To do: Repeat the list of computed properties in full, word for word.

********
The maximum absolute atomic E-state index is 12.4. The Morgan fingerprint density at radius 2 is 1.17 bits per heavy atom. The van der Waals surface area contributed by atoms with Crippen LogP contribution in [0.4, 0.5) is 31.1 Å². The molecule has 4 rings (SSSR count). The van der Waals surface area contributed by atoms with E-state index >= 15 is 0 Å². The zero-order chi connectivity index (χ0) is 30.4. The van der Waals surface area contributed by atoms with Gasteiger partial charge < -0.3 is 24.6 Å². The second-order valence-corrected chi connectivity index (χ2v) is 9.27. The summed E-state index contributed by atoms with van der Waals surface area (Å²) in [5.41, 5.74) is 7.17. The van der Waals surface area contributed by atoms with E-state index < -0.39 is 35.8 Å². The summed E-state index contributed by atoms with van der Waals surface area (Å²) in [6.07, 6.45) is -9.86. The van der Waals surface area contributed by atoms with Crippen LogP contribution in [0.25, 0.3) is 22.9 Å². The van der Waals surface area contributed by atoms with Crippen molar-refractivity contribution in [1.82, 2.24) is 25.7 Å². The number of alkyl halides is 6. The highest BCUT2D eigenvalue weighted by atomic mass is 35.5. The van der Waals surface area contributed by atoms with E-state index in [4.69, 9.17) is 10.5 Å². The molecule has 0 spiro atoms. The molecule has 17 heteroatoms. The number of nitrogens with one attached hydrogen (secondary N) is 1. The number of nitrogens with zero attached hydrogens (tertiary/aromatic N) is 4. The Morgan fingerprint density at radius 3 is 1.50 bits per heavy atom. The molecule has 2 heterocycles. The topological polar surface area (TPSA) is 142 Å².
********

The maximum absolute atomic E-state index is 12.4. The Morgan fingerprint density at radius 2 is 1.17 bits per heavy atom. The van der Waals surface area contributed by atoms with Crippen LogP contribution in [0.4, 0.5) is 31.1 Å². The molecule has 4 rings (SSSR count). The van der Waals surface area contributed by atoms with E-state index >= 15 is 0 Å². The zero-order chi connectivity index (χ0) is 30.4. The van der Waals surface area contributed by atoms with Gasteiger partial charge < -0.3 is 24.6 Å². The second-order valence-corrected chi connectivity index (χ2v) is 9.27. The summed E-state index contributed by atoms with van der Waals surface area (Å²) in [5.41, 5.74) is 7.17. The van der Waals surface area contributed by atoms with E-state index < -0.39 is 35.8 Å². The summed E-state index contributed by atoms with van der Waals surface area (Å²) in [6.07, 6.45) is -9.86. The van der Waals surface area contributed by atoms with Crippen LogP contribution in [0.25, 0.3) is 22.9 Å². The van der Waals surface area contributed by atoms with Crippen molar-refractivity contribution in [1.82, 2.24) is 25.7 Å². The number of alkyl halides is 6. The highest BCUT2D eigenvalue weighted by atomic mass is 35.5. The van der Waals surface area contributed by atoms with E-state index in [4.69, 9.17) is 10.5 Å². The molecule has 0 spiro atoms. The molecule has 17 heteroatoms. The number of nitrogens with one attached hydrogen (secondary N) is 1. The number of nitrogens with zero attached hydrogens (tertiary/aromatic N) is 4. The Morgan fingerprint density at radius 3 is 1.50 bits per heavy atom. The molecule has 2 heterocycles. The topological polar surface area (TPSA) is 142 Å².